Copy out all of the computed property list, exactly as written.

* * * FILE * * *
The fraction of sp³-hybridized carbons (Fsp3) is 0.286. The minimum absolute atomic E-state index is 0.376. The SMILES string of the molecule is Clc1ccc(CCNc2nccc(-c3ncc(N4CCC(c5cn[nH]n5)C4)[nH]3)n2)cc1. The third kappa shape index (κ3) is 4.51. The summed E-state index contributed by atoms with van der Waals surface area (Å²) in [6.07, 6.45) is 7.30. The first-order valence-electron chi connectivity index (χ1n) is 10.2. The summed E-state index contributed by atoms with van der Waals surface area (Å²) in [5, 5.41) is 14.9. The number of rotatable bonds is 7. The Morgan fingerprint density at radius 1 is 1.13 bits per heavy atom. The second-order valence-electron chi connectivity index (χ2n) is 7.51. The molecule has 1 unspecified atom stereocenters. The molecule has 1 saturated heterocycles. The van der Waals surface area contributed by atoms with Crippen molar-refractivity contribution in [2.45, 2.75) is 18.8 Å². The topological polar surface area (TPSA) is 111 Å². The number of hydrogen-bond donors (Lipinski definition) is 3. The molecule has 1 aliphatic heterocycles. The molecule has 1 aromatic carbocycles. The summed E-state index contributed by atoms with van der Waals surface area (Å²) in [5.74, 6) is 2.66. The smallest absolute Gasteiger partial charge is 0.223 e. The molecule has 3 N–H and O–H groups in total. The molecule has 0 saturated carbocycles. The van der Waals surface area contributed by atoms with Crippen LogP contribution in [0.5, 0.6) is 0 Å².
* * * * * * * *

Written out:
The fraction of sp³-hybridized carbons (Fsp3) is 0.286. The minimum absolute atomic E-state index is 0.376. The SMILES string of the molecule is Clc1ccc(CCNc2nccc(-c3ncc(N4CCC(c5cn[nH]n5)C4)[nH]3)n2)cc1. The third kappa shape index (κ3) is 4.51. The summed E-state index contributed by atoms with van der Waals surface area (Å²) in [6.07, 6.45) is 7.30. The first-order valence-electron chi connectivity index (χ1n) is 10.2. The summed E-state index contributed by atoms with van der Waals surface area (Å²) in [5, 5.41) is 14.9. The number of rotatable bonds is 7. The Morgan fingerprint density at radius 1 is 1.13 bits per heavy atom. The second-order valence-electron chi connectivity index (χ2n) is 7.51. The molecule has 1 unspecified atom stereocenters. The molecule has 1 saturated heterocycles. The van der Waals surface area contributed by atoms with Crippen molar-refractivity contribution in [2.45, 2.75) is 18.8 Å². The topological polar surface area (TPSA) is 111 Å². The number of hydrogen-bond donors (Lipinski definition) is 3. The molecule has 1 aliphatic heterocycles. The molecule has 1 aromatic carbocycles. The summed E-state index contributed by atoms with van der Waals surface area (Å²) in [5.74, 6) is 2.66. The smallest absolute Gasteiger partial charge is 0.223 e. The molecule has 3 N–H and O–H groups in total. The molecule has 0 saturated carbocycles. The van der Waals surface area contributed by atoms with Crippen LogP contribution in [0.5, 0.6) is 0 Å².